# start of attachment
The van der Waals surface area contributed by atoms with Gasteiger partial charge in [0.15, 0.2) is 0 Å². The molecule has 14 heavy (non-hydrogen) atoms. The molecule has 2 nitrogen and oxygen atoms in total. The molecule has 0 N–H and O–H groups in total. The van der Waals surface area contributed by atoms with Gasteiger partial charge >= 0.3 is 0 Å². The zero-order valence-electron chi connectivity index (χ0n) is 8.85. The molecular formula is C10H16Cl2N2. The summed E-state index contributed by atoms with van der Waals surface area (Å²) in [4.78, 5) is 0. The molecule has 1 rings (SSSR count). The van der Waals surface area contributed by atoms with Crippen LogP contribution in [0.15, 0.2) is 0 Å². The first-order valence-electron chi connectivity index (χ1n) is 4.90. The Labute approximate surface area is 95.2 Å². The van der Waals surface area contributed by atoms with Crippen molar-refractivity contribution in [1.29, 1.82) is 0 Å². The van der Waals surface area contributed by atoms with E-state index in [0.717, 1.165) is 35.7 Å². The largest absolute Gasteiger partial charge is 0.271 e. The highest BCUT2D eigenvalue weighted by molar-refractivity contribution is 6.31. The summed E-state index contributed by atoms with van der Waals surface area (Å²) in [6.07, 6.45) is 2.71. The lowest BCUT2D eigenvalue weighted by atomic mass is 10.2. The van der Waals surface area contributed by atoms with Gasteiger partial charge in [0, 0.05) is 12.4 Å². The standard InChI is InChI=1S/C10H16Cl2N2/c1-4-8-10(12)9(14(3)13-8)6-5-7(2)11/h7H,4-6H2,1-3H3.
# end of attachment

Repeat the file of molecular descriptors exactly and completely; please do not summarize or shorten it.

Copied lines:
The van der Waals surface area contributed by atoms with Gasteiger partial charge in [0.15, 0.2) is 0 Å². The molecule has 14 heavy (non-hydrogen) atoms. The molecule has 2 nitrogen and oxygen atoms in total. The molecule has 0 N–H and O–H groups in total. The van der Waals surface area contributed by atoms with Gasteiger partial charge >= 0.3 is 0 Å². The zero-order valence-electron chi connectivity index (χ0n) is 8.85. The molecular formula is C10H16Cl2N2. The summed E-state index contributed by atoms with van der Waals surface area (Å²) in [4.78, 5) is 0. The molecule has 1 rings (SSSR count). The van der Waals surface area contributed by atoms with Crippen LogP contribution in [0.15, 0.2) is 0 Å². The first-order valence-electron chi connectivity index (χ1n) is 4.90. The Labute approximate surface area is 95.2 Å². The van der Waals surface area contributed by atoms with Crippen molar-refractivity contribution in [1.29, 1.82) is 0 Å². The van der Waals surface area contributed by atoms with E-state index in [0.717, 1.165) is 35.7 Å². The largest absolute Gasteiger partial charge is 0.271 e. The highest BCUT2D eigenvalue weighted by molar-refractivity contribution is 6.31. The summed E-state index contributed by atoms with van der Waals surface area (Å²) in [6.07, 6.45) is 2.71. The lowest BCUT2D eigenvalue weighted by atomic mass is 10.2. The van der Waals surface area contributed by atoms with Gasteiger partial charge in [0, 0.05) is 12.4 Å². The standard InChI is InChI=1S/C10H16Cl2N2/c1-4-8-10(12)9(14(3)13-8)6-5-7(2)11/h7H,4-6H2,1-3H3.